"Like most companies we see a lot of benefit in making our interaction with customers more relevant to their needs, and shifting towards more of a 'sense and respond' relationship with our audience," he says. "The main barrier for that is consideration around privacy. This is a really great example of where technology, and maybe even audience sentiment, has outpaced the legislation.
"As a financial services company we need to be very sensitive about how we use our customer data, because it is at our core and customers have a lot of trust in terms of what we do with it."
Unstructured social data is not the only type being used to drive outcomes for customers. The not-for-profit health insurer, HCF, uses health statistics data provided by the federal government to better understand its customers.
According to HCF's chief information officer, Patrick Shearman, this is important for HCF in terms of product development and determining what clients can claim for, and how much.
"You can start to tell how many HCF members in a particular postcode have had a disease, or what age they are," he says. "That feeds into the overall claiming process and calculation of benefits."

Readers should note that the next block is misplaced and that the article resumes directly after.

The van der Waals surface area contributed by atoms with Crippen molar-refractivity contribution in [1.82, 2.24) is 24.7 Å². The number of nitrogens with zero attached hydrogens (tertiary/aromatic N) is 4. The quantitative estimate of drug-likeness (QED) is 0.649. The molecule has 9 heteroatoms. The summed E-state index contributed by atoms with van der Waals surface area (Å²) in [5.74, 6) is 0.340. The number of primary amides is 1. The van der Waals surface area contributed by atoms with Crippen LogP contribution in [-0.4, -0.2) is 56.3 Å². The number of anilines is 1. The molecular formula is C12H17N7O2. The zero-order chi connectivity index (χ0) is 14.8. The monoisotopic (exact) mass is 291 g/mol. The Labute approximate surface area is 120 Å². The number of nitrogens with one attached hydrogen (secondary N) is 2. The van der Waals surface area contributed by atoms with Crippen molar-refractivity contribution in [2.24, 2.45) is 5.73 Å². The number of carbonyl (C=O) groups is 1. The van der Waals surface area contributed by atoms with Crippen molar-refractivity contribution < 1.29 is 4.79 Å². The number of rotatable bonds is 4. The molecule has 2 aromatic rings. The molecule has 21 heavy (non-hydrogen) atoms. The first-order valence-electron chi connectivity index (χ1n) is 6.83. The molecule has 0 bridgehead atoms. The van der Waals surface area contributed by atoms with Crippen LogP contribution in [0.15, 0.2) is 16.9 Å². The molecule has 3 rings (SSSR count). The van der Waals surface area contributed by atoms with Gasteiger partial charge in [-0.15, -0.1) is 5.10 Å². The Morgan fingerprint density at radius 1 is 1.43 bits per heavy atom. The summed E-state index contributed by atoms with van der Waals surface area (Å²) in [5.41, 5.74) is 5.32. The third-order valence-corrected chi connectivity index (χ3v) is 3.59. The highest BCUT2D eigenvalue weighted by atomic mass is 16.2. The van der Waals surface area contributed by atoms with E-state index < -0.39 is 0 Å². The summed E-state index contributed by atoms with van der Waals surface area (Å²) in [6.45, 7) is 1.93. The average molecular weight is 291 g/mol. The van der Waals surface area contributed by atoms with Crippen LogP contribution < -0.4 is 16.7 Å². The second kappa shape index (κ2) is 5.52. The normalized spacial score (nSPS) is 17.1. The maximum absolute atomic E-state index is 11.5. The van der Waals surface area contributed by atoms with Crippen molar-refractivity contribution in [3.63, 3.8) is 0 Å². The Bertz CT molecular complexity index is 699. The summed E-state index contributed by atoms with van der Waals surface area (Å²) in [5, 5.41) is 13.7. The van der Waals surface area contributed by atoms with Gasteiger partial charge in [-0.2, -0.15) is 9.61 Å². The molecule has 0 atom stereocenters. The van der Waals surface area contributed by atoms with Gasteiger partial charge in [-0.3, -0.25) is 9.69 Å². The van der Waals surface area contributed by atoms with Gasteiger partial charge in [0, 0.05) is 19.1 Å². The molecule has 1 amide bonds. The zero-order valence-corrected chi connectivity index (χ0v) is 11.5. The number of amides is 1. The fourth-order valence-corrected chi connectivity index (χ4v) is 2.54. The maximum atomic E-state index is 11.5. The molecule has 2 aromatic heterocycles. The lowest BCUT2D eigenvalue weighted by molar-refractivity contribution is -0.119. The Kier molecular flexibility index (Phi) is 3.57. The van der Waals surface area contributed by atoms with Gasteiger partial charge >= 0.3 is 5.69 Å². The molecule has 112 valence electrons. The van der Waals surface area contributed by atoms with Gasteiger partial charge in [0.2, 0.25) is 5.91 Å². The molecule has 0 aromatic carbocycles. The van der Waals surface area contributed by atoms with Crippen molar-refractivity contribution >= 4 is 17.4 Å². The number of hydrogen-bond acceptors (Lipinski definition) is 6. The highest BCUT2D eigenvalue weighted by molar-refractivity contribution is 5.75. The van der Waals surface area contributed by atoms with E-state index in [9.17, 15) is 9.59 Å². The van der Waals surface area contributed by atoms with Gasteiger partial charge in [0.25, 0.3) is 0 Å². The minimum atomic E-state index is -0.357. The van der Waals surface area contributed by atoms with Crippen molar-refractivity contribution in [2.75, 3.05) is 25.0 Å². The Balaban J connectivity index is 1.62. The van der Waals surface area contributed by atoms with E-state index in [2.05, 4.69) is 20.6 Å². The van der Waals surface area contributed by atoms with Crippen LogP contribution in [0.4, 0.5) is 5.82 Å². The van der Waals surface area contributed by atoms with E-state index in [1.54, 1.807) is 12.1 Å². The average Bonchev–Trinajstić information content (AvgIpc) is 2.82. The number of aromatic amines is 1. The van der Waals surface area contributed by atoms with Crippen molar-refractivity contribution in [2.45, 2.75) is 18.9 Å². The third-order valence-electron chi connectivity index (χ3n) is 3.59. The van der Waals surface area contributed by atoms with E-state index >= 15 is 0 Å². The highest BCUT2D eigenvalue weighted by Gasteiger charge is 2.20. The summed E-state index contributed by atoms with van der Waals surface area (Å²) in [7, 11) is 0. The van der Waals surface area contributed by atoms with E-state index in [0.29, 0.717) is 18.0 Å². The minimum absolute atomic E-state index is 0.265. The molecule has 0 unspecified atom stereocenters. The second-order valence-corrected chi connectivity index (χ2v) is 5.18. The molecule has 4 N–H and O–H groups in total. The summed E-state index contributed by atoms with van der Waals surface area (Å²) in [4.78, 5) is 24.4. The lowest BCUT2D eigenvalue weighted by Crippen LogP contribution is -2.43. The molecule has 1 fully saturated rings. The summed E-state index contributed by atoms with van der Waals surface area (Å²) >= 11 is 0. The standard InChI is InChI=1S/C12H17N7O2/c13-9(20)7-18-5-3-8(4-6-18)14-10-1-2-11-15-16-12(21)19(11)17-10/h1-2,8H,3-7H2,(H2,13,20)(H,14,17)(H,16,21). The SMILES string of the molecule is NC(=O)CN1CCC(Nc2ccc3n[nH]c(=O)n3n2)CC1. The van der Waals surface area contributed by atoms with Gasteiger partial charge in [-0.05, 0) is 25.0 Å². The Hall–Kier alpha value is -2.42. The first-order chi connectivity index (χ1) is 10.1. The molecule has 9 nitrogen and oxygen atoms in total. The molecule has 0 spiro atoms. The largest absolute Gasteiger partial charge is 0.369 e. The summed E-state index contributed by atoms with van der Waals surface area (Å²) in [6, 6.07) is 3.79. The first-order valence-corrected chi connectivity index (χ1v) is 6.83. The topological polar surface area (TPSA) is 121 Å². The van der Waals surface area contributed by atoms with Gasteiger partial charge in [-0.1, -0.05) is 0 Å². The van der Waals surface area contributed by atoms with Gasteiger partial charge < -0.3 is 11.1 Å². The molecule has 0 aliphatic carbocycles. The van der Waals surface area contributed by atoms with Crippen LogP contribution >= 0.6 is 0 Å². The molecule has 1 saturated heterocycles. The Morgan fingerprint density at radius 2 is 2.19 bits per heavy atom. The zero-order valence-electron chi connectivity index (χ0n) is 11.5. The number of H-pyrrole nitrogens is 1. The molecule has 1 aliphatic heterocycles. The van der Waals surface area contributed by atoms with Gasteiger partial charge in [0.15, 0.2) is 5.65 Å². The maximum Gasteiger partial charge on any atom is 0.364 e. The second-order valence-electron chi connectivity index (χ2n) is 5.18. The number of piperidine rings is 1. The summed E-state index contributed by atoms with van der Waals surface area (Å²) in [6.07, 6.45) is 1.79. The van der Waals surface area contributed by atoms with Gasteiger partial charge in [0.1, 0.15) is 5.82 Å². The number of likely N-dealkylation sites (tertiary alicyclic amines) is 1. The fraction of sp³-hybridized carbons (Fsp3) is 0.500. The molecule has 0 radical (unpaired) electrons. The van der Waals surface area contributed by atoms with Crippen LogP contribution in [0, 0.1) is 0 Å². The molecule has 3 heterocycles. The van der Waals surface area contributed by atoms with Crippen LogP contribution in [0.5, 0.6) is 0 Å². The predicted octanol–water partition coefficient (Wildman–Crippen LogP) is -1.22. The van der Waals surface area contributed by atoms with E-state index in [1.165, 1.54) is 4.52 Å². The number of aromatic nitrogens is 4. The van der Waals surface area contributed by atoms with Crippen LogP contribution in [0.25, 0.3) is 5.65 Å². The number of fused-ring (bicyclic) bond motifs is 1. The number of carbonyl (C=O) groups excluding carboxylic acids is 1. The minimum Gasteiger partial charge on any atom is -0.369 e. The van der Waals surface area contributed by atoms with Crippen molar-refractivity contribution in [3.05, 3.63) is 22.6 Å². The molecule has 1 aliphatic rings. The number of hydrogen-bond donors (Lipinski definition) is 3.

Much harder still though is the notion of integrating discrete social data with specific customer records. Even many of those organisations actively monitoring social media are doing so for sentiment analysis and ad hoc responses to questions and complaints, rather than proactive marketing and customer acquisition.
National Australia Bank for instance is an extensive user of social media, having established its Social Media Command Centre in late 2012. A team of up two dozen staff monitor different social media channels and use analytics tools to deliver insights into the conversations that are happening.
NAB's general manager for technology strategy and innovation, Denis Curran, says most data analytics efforts right now are directed to creating business benefits, such as better risk weighting. "The holy grail is about creating new valuable product and service propositions," he says.
"The new propositions come about when you look at things that can take richer sources of data, and that's things like text analytics and voice analytics we're experimenting with, and understanding more about customer s' attitude and behaviour to things.
"You can see different aspects emerging. The challenge with many of those is the ability to turn them into valuable products for customers that they will appreciate and pay a premium for."
One of the greatest difficulties for marketers is in matching up external data from social feeds to internally-held customer data. How for instance can a company know that 10-year customer John Smith is also complaining about customer service via Twitter as @johnnysmith77?
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